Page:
Growing with Garments
In the realm of fashion, individuals are disconnected from the experience of agency to care for more-than-human creatures. Consumers are willing to buy sustainable products but seldom make their behaviour sustainable. Previous research reveals that the product demand in the apparel market keeps increasing even during the COVID-19 crisis. Accordingly, not only the materials in use matter to the environment but also individuals play a crucial role in fashion’s relationship with nature.
How could an individual become an active agent to practise care in fashion? And how could fashion become the medium to bridge the network instead of being the damager? A potential answer emerges from environmental psychology studies stating that the experience of nature leads us to respect and be curious about our surroundings. Above all, it makes us reflect on our actions and possibilities. Co-creating fashion with nature from the individual level is a way to reconnect us with our surroundings, which urges users to pay attention to materials in use and nonhumans’ needs. Based on the theory, the project delved into possible answers by conducting an experiment speculating a scenario for collaborating with nonhuman species to create a wearable garment.
The experiment consulted artist and designer Dasha Tsapenko on material design and developed a detachable living collar with hemp and microgreens. It recruited participants to join the experiment, in which they had to design, grow and wear the collars with plants for 21 days. The researchers provided the materials, including seeds, hemp mats, and tools. Participants’ reflections were recorded in their journals as well as the interviews, which were analysed under the framework of Grounded Theory. The results disclose that when the living nonhuman species engage in fashion, people tend to pay more attention to the materials in use and give more care to both garments and surroundings. Meanwhile, by collaborating with the livingness, individuals have a better chance to examine their behaviours. The changes of the ways of reviewing personal relationships with nature and experiencing fashion show that users’ mindsets can grow with the living garments.
Nowadays, biodesign is at the forefront of textile innovations and future materials. According to Living Artifacts (Karana, Barati and Giaccard, 2020), biodesign aims to integrate living organisms, which serves as means of communication and discovery. But in current fashion-related studies, the research that looks into the communication part of biodesign is missing. It is not clear how individuals would respond to the idea of working with and caring for other species in fashion. Also, ‘for what are we being effective’ and ‘to what end’ (Reed, 2017) stay unknown. The findings from Growing with Garments provide potential insights for both fashion and biodesign. By collaborating with the livingness, a design can serve more than reducing damage to the earth. It can be the medium that encourages users to actively respond to nature’s needs, which facilitates a bottom-up change from an individual level. Biodesign thus can be more than pure material development. The collaborative relationship and its psychological effect on humans are the new directions for material innovation.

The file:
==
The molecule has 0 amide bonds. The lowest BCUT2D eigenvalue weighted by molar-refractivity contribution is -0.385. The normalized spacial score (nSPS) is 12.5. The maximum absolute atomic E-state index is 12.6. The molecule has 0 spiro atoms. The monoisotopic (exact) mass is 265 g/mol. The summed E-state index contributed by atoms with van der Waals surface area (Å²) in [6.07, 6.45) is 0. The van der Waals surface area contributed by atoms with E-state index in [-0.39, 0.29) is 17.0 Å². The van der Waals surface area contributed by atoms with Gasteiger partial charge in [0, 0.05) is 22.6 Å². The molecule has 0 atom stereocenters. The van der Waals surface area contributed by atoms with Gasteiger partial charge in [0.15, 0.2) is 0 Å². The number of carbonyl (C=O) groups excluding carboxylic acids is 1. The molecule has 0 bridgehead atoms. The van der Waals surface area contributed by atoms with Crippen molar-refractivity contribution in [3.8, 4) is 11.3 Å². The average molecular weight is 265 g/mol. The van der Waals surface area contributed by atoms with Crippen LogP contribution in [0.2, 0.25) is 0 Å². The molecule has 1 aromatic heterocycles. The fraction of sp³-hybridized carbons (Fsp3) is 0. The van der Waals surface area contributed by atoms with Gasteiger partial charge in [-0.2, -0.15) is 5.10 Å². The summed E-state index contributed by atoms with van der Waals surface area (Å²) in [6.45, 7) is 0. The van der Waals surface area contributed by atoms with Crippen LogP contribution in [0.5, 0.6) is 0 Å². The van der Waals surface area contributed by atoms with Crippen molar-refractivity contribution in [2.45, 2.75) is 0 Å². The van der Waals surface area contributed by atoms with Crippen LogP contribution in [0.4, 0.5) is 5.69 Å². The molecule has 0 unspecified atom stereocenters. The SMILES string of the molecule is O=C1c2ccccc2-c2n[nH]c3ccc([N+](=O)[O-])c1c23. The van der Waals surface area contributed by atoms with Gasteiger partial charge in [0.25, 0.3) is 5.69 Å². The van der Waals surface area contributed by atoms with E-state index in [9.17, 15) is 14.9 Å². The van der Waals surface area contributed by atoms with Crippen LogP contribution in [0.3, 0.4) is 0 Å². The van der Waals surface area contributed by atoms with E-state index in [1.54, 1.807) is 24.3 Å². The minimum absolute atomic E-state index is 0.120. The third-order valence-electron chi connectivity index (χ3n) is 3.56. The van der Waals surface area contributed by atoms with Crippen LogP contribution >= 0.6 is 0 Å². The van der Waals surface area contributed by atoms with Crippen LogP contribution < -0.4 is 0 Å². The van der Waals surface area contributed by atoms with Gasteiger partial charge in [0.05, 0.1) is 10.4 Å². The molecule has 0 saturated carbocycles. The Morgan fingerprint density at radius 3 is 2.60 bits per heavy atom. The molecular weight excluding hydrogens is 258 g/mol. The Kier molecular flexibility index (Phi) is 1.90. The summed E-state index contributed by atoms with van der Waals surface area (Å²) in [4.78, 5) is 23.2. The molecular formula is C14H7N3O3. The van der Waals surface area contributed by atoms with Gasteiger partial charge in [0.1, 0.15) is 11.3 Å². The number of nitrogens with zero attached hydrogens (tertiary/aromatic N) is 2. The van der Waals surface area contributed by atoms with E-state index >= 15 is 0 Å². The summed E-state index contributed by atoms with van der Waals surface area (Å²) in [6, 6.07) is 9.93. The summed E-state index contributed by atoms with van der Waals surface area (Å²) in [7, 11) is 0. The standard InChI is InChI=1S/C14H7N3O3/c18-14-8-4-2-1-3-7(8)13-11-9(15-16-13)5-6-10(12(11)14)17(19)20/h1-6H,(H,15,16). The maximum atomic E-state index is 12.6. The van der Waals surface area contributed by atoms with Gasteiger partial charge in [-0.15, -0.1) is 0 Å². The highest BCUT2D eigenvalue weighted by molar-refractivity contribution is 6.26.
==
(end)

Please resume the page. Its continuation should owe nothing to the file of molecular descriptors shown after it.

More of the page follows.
The experiment required a tool to carry out a collaborative scene and a method to measure mindset change. A hemp-made collar kit was designed and served as the tool. The procedure for making the kit first includes wet felting that binds fibres tighter without damaging the structure of fibres. Secondly, the dried mats went through silk printing to print the collar patterns. Sewing the mats with beeswax fabric was the last step. The beeswax provides a natural waterproof layer and makes the collar wearable while watering the plants. The left materials of the collar kit can be used to grow other components by the user. The researcher can also recycle and refelt the fibres and make them into another mat.
For measuring behavioural and emotional changes, interviews and journals were the sources for assessments. In the research, participants were interviewed first to understand their fashion practices and growing plants experience before the experiment. Afterwards, they entered the growing and wearing phases which last for 21 days. Participants started designing the collars by cutting their favourite ones out of the hemp mats and sowing the seeds of microgreens on the collars. When microgreens flourished, they could wear collars and combine them with their daily outfits. Within the period, participants had to keep journals to record their growing and wearing practices regularly. After 21 days, post-experiment interviews were conducted to collect participants’ points of view on collaborating with nature and their past fashion practices.
Following the analysis methodology from sociologist Kathy Charmaz’s Constructing Grounded Theory (2006), the interviews were transcribed to text and analysed with line-by-line coding and focused coding. Line-by-line coding summarised each line of participants’ answers; focused coding pinpointed one code from line-by-line coding in each paragraph as the most important message of the paragraph. Each participant’s codes from the focused coding were gathered on an Excel sheet and arranged according to the interview questions. The codes were not only used for comparing each participant's answers before and after the experiment, but also applied to see the similarities and differences among participants.
Hemp, microgreens, cotton, beeswax
Hanka van der Voet, Katharina Siegel, Yi-Jing Chen